Similar to reading a designated properties file, these specs will often then fall back to looking for a Java system property of a given name. These properties may be dynamically set at runtime or may be set during the JVM launch. Often, this property will be the name of the interface/abstract class being looked up, like so:
This one can actually come in handy sometimes - though not ideal, I've used similar cases where I set the name of an implementation or delegation class in a property before initializing the spec. It's best to avoid that when possible, but I'm often glad it's there.
Next up is one that JAX-RS doesn't use, but shows up periodically. Though Jakarta EE isn't based around OSGi, a good number of the implementations historically have used (and still use) it, and OSGi always sits in a "not standard, but too popular to consistently ignore" limbo.
To account for this, there's a similarly semi-standard library called the OSGi resource locator. This library provides a class named
org.glassfish.hk2.osgiresourcelocator.ServiceLoader that does its own search and loading for
META-INF/services files within OSGi bundles in the current platform. The idea is that, if you have an OSGi-based platform that you want to work with this type of loading, you will provide the Resource Locator class and let any loaders written to use it fall back to it.
Because this class is not normally present even when actually in OSGi, APIs that make use of it have to be careful and indirect about trying to load it at all. We'll use JAX-B as our example here. They'll generally try to load the bridge class reflectively, which avoids having OSGi-wrapping tools like bnd create a potentially-undesired dependency on the presence of the bridge. Then, they'll reflectively ask it to load service implementations. That tends to look like this:
That's also generally wrapped in a big try/catch block to avoid gumming up the works if any pieces are missing.
The XPages Jakarta EE project actually contains a reimplementation of this that avoids some hurdle or other that I found with the stock version. I avoided doing something like that for a while, but it ended up being the most practical way to get some of these specs working.
Back outside the realm of OSGi, a handful of these specifications will also include a hard-coded default provider class name. These are generally the classes from what used to be dubbed reference implementations and which are largely components of GlassFish by virtue of that being Sun's version.
For example, the JSON-P API has a final fallback of trying to look for
org.glassfish.json.JsonProviderImpl by name:
Though these implementations generally also declare themselves via ServiceLoader files, this is presumably useful in historical or edge cases where there's still a decent chance that the RI will be available. This does have an unfortunate effect on error messages, though, where the case of "I can't find any implementation at all" ends up being reported as e.g. "Provider org.glassfish.json.JsonProviderImpl not found". That's not really a problem with the approach as such, though, but rather just the way it shakes out in practice.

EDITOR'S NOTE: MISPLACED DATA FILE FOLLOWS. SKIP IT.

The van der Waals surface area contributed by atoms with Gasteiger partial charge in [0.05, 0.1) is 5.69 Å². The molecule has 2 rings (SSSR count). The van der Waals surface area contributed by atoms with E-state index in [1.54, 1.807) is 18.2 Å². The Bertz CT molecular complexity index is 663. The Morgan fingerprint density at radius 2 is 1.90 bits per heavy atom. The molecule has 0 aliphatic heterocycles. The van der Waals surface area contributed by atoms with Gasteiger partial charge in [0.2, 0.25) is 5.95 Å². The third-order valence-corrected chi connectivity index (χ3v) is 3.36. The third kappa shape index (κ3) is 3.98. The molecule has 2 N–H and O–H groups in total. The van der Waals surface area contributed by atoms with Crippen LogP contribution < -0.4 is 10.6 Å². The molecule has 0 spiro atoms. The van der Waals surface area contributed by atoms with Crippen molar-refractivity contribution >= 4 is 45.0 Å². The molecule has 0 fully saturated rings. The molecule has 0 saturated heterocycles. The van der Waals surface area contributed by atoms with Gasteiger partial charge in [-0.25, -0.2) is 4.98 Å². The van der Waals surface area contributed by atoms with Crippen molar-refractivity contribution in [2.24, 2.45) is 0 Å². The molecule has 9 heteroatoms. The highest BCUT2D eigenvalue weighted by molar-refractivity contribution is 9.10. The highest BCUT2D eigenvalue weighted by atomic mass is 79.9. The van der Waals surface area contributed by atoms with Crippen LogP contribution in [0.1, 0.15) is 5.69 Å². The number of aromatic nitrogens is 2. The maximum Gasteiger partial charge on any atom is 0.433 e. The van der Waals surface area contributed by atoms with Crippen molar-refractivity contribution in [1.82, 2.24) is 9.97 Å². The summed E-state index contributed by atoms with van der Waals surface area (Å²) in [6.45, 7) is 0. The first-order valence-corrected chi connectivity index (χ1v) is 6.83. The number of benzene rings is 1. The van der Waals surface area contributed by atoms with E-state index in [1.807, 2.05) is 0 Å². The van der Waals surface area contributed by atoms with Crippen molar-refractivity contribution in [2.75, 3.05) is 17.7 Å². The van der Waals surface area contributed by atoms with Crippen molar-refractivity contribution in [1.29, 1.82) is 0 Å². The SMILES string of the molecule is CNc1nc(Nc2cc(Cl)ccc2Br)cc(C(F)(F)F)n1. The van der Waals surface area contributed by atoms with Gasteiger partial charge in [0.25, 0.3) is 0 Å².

Manually-Set Implementation or Locator
The final mechanism I'm going to discuss is sort of a final escape hatch. Sometimes, the provider class will have a method that lets you set an arbitrary implementation yourself, without having the API do any of these lookups at all. Some, like MicroProfile Config and CDI even go one step further and provide a method that configures not just a specific implementation but rather an implementation locator. These APIs are my friends and I love them.
This mechanism works well for my needs in the XPages Jakarta EE project, where either it's easier to just set one implementation for the whole server or, like with CDI, there's complex logic that requires inspecting the active Servlet request to see what NSF I'm in.
APIs of this style will usually have a method named like
setProvider on either their core entrypoint class or on the provider locator. For example, MicroProfile Config provides the former on its
instance here is a static property. Once it's set - either by this method or by a dynamic lookup - the main
instance() method will use it:
The XPages JEE project makes use of this method at HTTP start, setting a provider resolver that includes some stock config sources as well as some classes that know how to read properties from the Notes environment and from the xsp.properties file.
Though this mechanism seems like the crudest out of the bunch, I'm extremely happy whenever it's there.
That was a lot! And there's not really a lesson to be learned here, but rather more that it's often useful to know about all these different mechanisms. When working in the XPages JEE project, I've had to use almost all of them at one time or another, and I've had to familiarize myself with which APIs use which and adapt them individually. For some, I've altered the implementation to be a fragment bundle; for others, I've created my own fragment to provide services and implementations; and so forth. It's a bit of a shame that there's no grand unified system for this, but at least it can be interesting to see the messy path that these specs have taken as Java technologies and the ecosystem evolved.